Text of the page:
Patrick: I’ve been studying other models of education such as Khan Academy and Wikipedia, which are free and open source educational platforms. Khan Academy specifically for math. Specifically when looking at math vs. art it’s interesting because when you study math you have to study progressions built upon simple logics of philosophy. Philosophy being the search for truth while math is made from simple truths that go upward until you get to deep philosophical understandings. I believe that art is flipped, so if we want to become original artists we have to study deep philosophy before we can construct. But that doesn’t mean that we aren’t able to construct original things, I think there’s something to be said about constructing unoriginal mediums like learning how to draw the turtle in those old drawing advertisements.

Matt: I thought it was a parrot?

Devin: Well it was an art school thing.


Patrick: But there’s value to that, because technical prowess is very important in art. But that’s not how great artists are formed, great artists are formed because they have great understanding of philosophy and are able to construct around them.

Devin: Ultimately what we are trying to do is interpret the visual world and then impose a rule set on the page and to communicate that to people.

Patrick: This is definitely going to be the most difficult educational undertaking done in a long time because if we’re trying to cover comic books as a narrow focus then we do have to cover all of art. It’s not like you have a lack of understanding of fine art and the history of art within comic books. Comic books are the result of hundreds of years of artistic evolution. To deny that they exist is doing a disservice to the students.

Devin: From an art standpoint and a storytelling medium, anyone can draw a good looking drawing but if you want to have a good comic it has to be able to tell a story in a clear visual manner. It’s a lot of information to instill in someone.

Matt: The future of where will you be taking things from here?

Patrick: In January we’re launching the website, which is basically an update to the currently existing blog. The biggest change is the categorization of the content. We have three separate sections on the site; one for making comics and everything that comes into the construction of a comic. The second section is the economics and understanding of how to market and sell work from all different angles such as Kickstarter projects and Diamond Distribution for printing methods of the larger companies. The third section is theory, how do gender studies, art history and anything else affect the creation of a comic story. In those sections think of a giant Venn diagram and how they overlap, we’re going to map out all of comic books on this website. With each category we’re trying to cover all of the basics. The first month’s theme will be ideation, we’ll talk about where do ideas come from. Within that we’ll be doing tutorials, podcasts with creators, interviews with creators, but it will be taking a constructivist approach we won’t be reviewing the comic they’re working on more on how they approach their work.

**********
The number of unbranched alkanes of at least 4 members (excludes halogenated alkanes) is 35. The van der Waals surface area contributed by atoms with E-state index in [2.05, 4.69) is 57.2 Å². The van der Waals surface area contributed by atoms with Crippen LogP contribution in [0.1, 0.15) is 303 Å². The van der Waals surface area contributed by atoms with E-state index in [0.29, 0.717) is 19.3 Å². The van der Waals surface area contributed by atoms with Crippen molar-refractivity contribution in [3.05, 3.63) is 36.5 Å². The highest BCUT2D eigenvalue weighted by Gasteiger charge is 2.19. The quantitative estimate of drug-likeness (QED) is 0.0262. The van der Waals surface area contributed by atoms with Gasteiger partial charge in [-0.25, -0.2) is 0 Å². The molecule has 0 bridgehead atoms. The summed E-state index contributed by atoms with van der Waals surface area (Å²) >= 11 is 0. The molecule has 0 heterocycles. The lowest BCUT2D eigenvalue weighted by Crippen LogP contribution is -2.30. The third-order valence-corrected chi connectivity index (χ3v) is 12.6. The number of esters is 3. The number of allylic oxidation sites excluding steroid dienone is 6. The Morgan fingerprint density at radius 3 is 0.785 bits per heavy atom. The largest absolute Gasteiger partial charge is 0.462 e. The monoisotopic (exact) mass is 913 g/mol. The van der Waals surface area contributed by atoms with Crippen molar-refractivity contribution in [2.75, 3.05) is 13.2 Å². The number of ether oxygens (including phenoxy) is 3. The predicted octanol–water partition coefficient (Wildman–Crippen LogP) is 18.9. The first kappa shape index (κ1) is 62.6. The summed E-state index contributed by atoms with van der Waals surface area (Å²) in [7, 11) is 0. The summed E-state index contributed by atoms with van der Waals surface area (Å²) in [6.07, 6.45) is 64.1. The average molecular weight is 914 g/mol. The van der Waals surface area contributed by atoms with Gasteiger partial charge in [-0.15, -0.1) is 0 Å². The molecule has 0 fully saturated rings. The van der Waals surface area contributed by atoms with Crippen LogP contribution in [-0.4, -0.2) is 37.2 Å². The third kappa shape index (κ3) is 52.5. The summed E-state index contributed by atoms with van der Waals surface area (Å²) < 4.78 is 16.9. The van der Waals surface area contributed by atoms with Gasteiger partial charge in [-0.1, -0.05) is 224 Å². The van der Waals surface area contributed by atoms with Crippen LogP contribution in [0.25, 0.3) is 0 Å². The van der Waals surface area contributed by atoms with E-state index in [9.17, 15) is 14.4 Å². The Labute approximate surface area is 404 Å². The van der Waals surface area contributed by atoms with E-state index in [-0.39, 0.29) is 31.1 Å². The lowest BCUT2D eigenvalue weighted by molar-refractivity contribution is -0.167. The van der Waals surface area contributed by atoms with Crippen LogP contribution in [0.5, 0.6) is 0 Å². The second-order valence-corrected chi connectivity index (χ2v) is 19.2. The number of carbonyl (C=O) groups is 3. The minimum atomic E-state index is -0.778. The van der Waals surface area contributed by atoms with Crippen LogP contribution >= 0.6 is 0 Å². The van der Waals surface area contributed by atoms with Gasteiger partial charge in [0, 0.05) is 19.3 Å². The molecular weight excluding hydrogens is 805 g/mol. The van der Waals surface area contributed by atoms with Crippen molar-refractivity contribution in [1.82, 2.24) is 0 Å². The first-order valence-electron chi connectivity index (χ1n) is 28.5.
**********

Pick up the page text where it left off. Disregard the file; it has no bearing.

Devin: We’re starting at the very base level and building up gradually.

Patrick: It’s going to take years but eventually we do want to have a mass of volunteers come in like Wikipedia did. So the site can be run by volunteers and contributed by volunteers. There is so much material coming out that no one could read everything but they can find what they are looking for when trying to construct their comic.

Matt: Is the website up and running right now for any aspiring comic creators?

Patrick: Nope. It will launch on January 1st 2014.

Devin: It exists but it’s the old version.


Patrick: We inherited the old blog from Jason Brubaker that still exists. Jason constructed it as a blog to go alongside his webcomic because he was really concerned about teaching comics but he found that he didn’t have enough time to do it adequately so he contacted me to take over the site.

Devin: People still should check that stuff out. We will be categorizing and repurposing that content and it’s still going to exist on the new site because it’s all valuable information.

Patrick: Mainly it was really hard to navigate the old site. The infrastructure wasn’t built for teaching a new person how to create comics, it was built for the fans of Jason Brubaker to consume his stuff and he has a book coming out called “Unnatural Talent” about creating comics that will tie into the website as well. On top of that we can talk about MOOCs, our Massive online open course. Our MOOCs will open in March and will be free for people to take worldwide. This will be a three-week course on drawing one on one for comics, that is a big innovation because it will be a real course where people can do assignments, talk to classmates and work together from anywhere in the world using a platform called Google Course-Builder.

Matt: And is there anything else that you would like to tell the readers at Comic Impact?

Patrick: We’ll be having a Google Hangout on air December 4th, we’re going to be doing some previews of what the website will look like. You’ll get a sneak peak and get to meet the heads of all the departments. And if anyone seeking to make comics needs help I am on Google Helpouts where you can sign up and do a lesson with me from anywhere in the world.

Matt: Be sure to checkout January 1st 2014 for all of your comic making needs. And check out Patrick Yurick’s projects My Arm the Comic and Hipster Picnic.

– Uncle Dunfy